Brussels set to start talks on EU cryptocurrency tax

The European Commission is preparing to discuss with member states adopting a common tax regime for crypto-assets, EU officials have said. Discussions with national treasuries are expected to begin next year with the aim of ending the differential tax treatment of cryptocurrencies across the 27 jurisdictions of the Union.

The European Union will consider a single tax regime for cryptocurrency income and profits.

The executive body in Brussels, the European Commission, intends to start discussions soon with the finance ministries of the Member States to determine whether the establishment of an EU-wide tax regime for cryptocurrencies is justified, a Politico report revealed Thursday, citing three EU officials.

Discussions are expected to begin in 2023, the sources told the publication. They will be focused on sharing best practices, as currently cryptocurrency wealth is subject to different taxes in each country. Commenting on the initiative, a Commission spokesperson said:

Difficulties in classifying, valuing and administering crypto-assets pose challenges for tax administrations seeking to tax them fairly and efficiently.

Before implementing a single tax regime, however, the European Union must introduce new requirements for cryptocurrency companies to collect details of the owners of digital assets, whether they are individuals or companies. companies, and share them with tax authorities across the EU, notes the report.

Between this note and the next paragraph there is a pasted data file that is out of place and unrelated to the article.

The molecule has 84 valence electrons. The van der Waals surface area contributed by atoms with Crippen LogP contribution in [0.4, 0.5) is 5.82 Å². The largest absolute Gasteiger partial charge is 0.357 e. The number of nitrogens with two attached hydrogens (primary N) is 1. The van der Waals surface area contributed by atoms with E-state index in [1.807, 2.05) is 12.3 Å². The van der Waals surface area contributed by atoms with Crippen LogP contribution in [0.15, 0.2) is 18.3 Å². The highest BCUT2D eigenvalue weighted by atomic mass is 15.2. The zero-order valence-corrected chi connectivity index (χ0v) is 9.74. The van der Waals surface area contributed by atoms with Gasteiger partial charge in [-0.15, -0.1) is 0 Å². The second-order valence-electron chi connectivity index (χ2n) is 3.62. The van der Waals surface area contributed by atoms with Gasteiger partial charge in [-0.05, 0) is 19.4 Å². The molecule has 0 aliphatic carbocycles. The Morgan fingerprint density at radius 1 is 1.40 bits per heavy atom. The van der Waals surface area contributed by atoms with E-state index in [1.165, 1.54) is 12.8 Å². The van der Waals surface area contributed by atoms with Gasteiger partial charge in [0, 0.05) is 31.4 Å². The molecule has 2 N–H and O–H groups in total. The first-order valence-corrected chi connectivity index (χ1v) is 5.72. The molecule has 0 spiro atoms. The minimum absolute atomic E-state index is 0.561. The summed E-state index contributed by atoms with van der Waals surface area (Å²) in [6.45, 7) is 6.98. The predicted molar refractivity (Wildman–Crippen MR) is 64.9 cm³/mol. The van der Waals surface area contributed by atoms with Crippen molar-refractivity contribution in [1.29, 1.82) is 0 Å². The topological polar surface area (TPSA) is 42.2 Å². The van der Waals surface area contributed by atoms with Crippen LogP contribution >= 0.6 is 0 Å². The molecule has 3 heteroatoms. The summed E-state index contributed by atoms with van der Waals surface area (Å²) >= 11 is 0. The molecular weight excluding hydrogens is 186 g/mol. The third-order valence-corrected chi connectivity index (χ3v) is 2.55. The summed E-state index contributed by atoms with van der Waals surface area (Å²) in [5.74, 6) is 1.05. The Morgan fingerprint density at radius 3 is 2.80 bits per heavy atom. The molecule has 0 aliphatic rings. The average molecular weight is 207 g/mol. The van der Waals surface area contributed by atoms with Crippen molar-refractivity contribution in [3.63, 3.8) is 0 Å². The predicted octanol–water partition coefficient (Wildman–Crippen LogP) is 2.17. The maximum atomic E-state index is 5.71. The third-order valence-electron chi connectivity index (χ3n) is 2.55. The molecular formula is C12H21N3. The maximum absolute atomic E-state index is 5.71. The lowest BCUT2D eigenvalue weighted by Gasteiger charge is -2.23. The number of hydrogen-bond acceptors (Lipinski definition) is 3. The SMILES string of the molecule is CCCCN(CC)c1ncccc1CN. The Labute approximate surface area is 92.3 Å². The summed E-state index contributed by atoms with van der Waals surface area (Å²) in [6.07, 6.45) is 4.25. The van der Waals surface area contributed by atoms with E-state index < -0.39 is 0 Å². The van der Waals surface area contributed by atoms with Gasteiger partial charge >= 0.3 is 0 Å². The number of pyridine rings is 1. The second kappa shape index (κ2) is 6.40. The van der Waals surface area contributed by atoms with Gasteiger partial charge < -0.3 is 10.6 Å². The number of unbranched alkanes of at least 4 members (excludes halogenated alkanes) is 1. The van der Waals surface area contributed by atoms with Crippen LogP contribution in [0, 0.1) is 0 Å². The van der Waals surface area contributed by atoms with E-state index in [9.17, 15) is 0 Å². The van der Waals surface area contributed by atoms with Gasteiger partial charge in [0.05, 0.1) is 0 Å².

This would allow tax authorities to have a clear idea of ​​crypto holdings. The European Commission is expected to propose this regulation in December or January, but it is expected to start enforcing it in 2026, allowing it to impose the cryptocurrency tax the following year.

European institutions have been working on a comprehensive legislative framework for cryptocurrencies, called Crypto Asset Markets (MiCA), which was approved this summer. The media attributed a delay in its adoption to the need to translate the complex legal document into all official EU languages. MiCA is expected to come into force in 2024.

Currently, member states use different rules to tax income and capital gains derived from cryptocurrencies, with rates ranging from zero to 33%, Politico notes. The authorities of some European countries are reviewing their policies in anticipation of a possible decision at EU level.

Portugal, for example, which did not tax gains from crypto trading unless they were part of a commercial activity, now intends to impose a levy on profits from short-term crypto investments. term from 2023. Traders who cash out crypto gains made in less than a year will face a 28% tax, according to next year’s budget.

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